Play Misty for me

Bal­let leg­end Misty Copeland has made his­tory on the stage and is now warm­ing up for her Hol­ly­wood debut.

The Sunday Telegraph (Sydney) - Stellar - - Cotents - In­ter­view by SASKIA TILLERS

Be­fore you be­gan bal­let at 13, we’ve heard you had a thing for mak­ing up dance rou­tines to Mariah Carey songs in your bed­room. So which was your favourite? It’s true. There’s a song called ‘Look­ing In’. It’s funny look­ing back on that song be­cause it’s very deep. Mariah Carey did a great job writ­ing amaz­ing lyrics to re­ally make you feel things. You had a spe­cial friend­ship with Prince. What’s your favourite mem­ory of him? Oh, so many. I felt we were very sim­i­lar in the way that we were con­fi­dent in who we were, but at the same time both kind of in­tro­verts who don’t re­ally be­come ev­ery­thing we can be un­til we are on the stage do­ing what we love. The first time I per­formed with him, it was maybe 2010 – at this point I’d only known him as my friend and had never seen him per­form. See­ing him trans­form into this mag­i­cal, myth­i­cal crea­ture, I was like “Oh, that’s why he’s Prince!” You made his­tory when you be­came the first African-amer­i­can fe­male prin­ci­pal dancer with the Amer­i­can Bal­let The­atre. Were you sur­prised by the at­ten­tion? Grow­ing up as a bi-racial woman, be­ing raised with my five sib­lings by my bi-racial mother, it was at the fore­front of con­ver­sa­tions that we had at home. I had an aware­ness of how the world would see me. En­ter­ing the bal­let world, I felt like I had a leg up on a lot of dancers who haven’t em­braced that they’re not like ev­ery­one else. I still ex­pe­ri­ence dis­crim­i­na­tion; I don’t think there’s a black per­son in the world, es­pe­cially in Amer­ica, who say that they don’t. [But] it’s some­thing that’s made me stronger. You ar­gue that dancers shouldn’t suc­cumb to body-im­age pres­sures… No-one wants to see the same-look­ing per­son lined up one af­ter an­other. That’s some­thing I am con­stantly try­ing to tell young peo­ple who I in­ter­act with – be­ing you is so much more spe­cial and au­then­tic. In 2015, you ap­peared on the cover of Time magazine as one of its 100 most in­flu­en­tial peo­ple in the world. Who’s been a big in­flu­ence to you? Raven Wilkin­son, an African-amer­i­can bal­le­rina who danced for the Bal­let Russe [de Monte Carlo] in the 1950s. I first saw her in a doc­u­men­tary and I felt emo­tions that were so vis­ceral. It was the first time that I felt this nat­u­ral em­pow­er­ment. I want to share sto­ries like hers, and of other African-amer­i­can bal­leri­nas who don’t nec­es­sar­ily have the plat­form and op­por­tu­ni­ties I have. In your new film The Nutcracker And The Four Realms, you worked with some mas­sive names, in­clud­ing Keira Knight­ley and Mor­gan Free­man. What was your big­gest pinch-me mo­ment? I think just the be­gin­ning, step­ping onto the set. Ev­ery­one was so in­cred­i­bly sweet. Keira was there and it was amaz­ing to have time with her, just to be. We’re all nor­mal peo­ple, which I kind of had to keep re­mind­ing my­self. It’s like when young peo­ple meet me [and are starstruck]. I don’t want them to feel like I’m above them. We’re all hu­man be­ings.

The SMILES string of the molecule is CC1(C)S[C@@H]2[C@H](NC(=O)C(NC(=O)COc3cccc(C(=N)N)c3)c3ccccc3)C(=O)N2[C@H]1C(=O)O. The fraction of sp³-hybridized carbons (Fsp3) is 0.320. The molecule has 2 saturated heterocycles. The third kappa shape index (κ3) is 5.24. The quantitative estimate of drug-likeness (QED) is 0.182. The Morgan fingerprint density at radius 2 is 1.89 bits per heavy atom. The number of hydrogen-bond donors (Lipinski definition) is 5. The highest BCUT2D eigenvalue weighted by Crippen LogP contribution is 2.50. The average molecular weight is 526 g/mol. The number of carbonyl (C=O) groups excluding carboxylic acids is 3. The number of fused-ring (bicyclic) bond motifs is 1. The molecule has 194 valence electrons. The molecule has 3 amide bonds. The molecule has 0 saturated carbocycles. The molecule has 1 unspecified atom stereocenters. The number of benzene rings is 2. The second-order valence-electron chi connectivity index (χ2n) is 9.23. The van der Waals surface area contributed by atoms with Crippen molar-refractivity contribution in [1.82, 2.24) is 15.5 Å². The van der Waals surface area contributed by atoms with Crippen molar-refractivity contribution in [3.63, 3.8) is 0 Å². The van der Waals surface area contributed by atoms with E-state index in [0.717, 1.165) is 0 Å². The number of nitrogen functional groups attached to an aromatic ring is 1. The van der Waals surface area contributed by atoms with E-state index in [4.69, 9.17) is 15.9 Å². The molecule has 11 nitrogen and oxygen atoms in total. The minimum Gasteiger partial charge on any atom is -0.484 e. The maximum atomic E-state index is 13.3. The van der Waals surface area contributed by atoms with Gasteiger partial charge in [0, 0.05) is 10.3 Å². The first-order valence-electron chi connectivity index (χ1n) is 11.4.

CEN­TRE (from top) STAGE Bal­le­rina Misty Copeland per­form­ing with her friend Prince in New York in 2011; Copeland (cen­tre) with Sergei Pol­unin in The Nutcracker And The Four Realms.

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